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Head Coach: Nothing works all the time

By By Lane Johnson
March 15, 2012 at midnight
Updated March 14, 2012 at 10:15 p.m.


On Valentine's Day I took my wife to dinner and dancing. The occasion was a fundraiser for a well-established nonprofit organization in Victoria.

There was also a silent auction. If you are not familiar with silent auctions, you browse through a selection of donated items and bid on the ones you want by silently writing your name on a list in front of the item with an offer higher than the previous bidder.

The bidding goes on for a few hours so you can always check back to see if you are still the high bidder and try again if you aren't. I like to see what's up for bid, but I don't do auctions. They scare me. I'm always afraid I will get caught in some crossfire bidding and accidentally buy something I either don't want or can't afford.

My wife, on the other hand, approaches fundraiser silent auctions from a whole different perspective. She takes it upon herself to see how high she can manipulate the bidding in order to raise more money for the sponsoring nonprofit.

She has no intention of buying anything. She just works the bidding higher. So she pulls me up there and tells me to write my name on this item, then that one, and that one, and so on.

"I don't want any of these things," I whined.

"That doesn't matter," she replied. "It's early in the bidding. Someone will raise you. This just makes more money for the fundraiser."

She showed me how to bid on items that already have four or five names on the list. That means several people are interested in the item and at least one will bid again if I raise the stakes.

By the time we worked our way through the auction goods I had placed my name and bid on five selections. I was nervous. How was I going to pay for all of this?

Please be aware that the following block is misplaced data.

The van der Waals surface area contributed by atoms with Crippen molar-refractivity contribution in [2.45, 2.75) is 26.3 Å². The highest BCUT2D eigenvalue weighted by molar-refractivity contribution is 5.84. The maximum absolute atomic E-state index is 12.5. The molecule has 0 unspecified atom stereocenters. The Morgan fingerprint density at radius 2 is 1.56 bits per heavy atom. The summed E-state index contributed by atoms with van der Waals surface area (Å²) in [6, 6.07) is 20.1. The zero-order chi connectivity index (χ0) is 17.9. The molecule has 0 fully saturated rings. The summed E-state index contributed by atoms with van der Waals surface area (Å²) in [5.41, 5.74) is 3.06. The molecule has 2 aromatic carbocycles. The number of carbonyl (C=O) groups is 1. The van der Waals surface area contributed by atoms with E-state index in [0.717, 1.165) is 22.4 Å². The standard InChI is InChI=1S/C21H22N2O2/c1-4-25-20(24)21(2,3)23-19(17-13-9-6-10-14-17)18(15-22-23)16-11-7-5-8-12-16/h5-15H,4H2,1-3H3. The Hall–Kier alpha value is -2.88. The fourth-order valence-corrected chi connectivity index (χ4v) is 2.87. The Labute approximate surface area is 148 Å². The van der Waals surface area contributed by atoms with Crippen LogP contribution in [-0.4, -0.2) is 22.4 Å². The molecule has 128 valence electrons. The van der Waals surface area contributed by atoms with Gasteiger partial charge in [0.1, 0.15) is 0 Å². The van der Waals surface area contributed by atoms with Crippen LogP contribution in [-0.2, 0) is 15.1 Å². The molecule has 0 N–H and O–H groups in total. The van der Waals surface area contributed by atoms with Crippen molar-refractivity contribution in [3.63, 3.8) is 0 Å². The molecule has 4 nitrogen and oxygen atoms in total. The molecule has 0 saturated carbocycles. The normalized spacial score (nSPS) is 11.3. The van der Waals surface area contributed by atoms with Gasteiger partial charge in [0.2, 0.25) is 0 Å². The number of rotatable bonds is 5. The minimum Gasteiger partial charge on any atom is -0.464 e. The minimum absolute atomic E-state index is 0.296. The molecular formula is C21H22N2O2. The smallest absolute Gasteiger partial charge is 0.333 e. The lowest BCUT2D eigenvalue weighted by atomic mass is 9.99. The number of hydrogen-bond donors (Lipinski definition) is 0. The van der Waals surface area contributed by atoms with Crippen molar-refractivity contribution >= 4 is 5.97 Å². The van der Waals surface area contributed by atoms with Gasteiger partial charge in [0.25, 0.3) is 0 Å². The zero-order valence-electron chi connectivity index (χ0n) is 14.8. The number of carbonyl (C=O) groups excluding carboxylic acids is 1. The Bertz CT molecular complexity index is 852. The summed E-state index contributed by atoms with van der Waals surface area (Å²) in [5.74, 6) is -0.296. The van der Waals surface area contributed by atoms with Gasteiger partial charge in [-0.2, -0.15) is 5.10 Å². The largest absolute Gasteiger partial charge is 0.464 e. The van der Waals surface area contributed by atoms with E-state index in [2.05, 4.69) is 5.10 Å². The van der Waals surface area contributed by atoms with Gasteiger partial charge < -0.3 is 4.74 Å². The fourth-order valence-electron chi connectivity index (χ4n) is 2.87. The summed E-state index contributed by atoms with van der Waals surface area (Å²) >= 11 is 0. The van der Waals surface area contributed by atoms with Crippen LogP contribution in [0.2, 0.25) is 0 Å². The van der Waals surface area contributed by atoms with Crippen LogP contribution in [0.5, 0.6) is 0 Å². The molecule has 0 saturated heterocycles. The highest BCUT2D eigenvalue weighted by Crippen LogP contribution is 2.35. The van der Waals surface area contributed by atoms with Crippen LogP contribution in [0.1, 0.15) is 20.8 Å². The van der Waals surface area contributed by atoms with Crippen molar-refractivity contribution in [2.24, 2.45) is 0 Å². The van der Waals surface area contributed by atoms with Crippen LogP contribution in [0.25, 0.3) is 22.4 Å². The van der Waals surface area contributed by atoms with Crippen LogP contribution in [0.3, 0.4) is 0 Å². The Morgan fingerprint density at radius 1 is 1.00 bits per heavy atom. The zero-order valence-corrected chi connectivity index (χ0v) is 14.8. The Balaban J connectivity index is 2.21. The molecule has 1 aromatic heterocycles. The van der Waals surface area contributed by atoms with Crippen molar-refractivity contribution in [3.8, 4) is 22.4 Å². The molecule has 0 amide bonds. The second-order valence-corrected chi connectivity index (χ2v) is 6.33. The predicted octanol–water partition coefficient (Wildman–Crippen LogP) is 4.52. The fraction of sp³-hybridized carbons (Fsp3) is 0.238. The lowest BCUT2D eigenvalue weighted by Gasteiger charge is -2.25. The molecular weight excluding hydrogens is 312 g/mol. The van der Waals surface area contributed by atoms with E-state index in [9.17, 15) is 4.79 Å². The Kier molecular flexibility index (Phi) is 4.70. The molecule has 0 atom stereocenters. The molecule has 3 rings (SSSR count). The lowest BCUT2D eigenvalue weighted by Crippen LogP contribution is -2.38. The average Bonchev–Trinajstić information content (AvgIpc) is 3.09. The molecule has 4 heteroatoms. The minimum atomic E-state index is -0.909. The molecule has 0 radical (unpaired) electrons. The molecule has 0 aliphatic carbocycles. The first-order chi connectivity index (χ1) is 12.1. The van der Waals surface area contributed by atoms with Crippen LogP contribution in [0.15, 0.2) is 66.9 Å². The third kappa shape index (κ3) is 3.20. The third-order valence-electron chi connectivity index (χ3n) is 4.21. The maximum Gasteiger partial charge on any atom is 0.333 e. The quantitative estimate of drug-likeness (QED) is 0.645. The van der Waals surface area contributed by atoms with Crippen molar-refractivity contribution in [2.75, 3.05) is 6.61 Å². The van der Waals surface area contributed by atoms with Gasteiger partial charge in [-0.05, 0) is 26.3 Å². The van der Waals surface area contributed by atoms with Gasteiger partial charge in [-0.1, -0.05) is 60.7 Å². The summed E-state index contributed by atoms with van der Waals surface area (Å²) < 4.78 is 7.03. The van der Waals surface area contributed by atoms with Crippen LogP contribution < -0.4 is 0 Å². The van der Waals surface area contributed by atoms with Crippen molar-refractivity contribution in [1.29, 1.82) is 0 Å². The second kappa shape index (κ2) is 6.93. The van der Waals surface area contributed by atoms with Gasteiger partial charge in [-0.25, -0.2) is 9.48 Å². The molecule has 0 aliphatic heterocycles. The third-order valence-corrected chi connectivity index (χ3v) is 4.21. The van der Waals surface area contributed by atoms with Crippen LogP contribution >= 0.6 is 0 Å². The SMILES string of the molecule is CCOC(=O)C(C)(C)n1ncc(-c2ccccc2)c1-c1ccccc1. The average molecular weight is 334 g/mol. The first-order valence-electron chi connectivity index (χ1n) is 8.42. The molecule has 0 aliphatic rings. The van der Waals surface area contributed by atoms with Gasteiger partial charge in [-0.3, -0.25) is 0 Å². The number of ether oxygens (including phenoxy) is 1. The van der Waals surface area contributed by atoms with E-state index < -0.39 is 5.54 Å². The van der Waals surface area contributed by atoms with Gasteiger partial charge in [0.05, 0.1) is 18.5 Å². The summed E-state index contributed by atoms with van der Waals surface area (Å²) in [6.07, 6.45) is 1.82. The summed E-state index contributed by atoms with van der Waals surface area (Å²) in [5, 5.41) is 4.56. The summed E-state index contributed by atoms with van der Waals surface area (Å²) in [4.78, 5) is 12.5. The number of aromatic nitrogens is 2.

"Don't worry," she assured me. "You won't have to buy any of this. We're just raising money. Someone will outbid you. It works every time."

Well, nothing works every time. Something might work almost all of the time. But nothing works all of the time.

I know this because throughout life I seem to always end up as the designated exception to the rule. It seems that any time I do something because some one assures me it works every time that's the rare time it doesn't.

I'm the guy who plays a slot machine just before the next guy who comes along and with one pull of the arm wins a jackpot.

So, when my wife said it works every time I felt a shiver from deep within. It was a bad omen.

You know where this is going, don't you? My wife's clever little plan that works every time didn't work this time. Of the five bids I made, I won all but one of them. I was now the proud owner of several pieces of merchandise I didn't want and couldn't afford. What I was no longer the proud owner of was several hundred dollars.

I was, however, the not-so proud owner of another collection of lessons learned the hard way. Here's what I learned:

Nothing works all the time.

Auctions are for bidding, not raising.

Never offer to spend money you aren't willing to end up spending.

Nothing works all the time.

Follow your instincts. Not someone else's.

When in doubt, don't do it.

Nothing works all the time.

If you set out to philanthropically raise more money for a nonprofit it may be your money that gets raised.

Don't do auctions.

Nothing works all the time.

Did I mention nothing works all the time?

This is why I don't do auctions. Every time I do, I accidentally buy what I don't want and can't afford. You see, even the phrase "nothing works all the time" doesn't work all the time. Some things actually do.

Lane Johnson, M.Div., LPC, is a licensed counselor. He welcomes your comments. You can contact him by email at lane@StrategicConnectionGroup.com.

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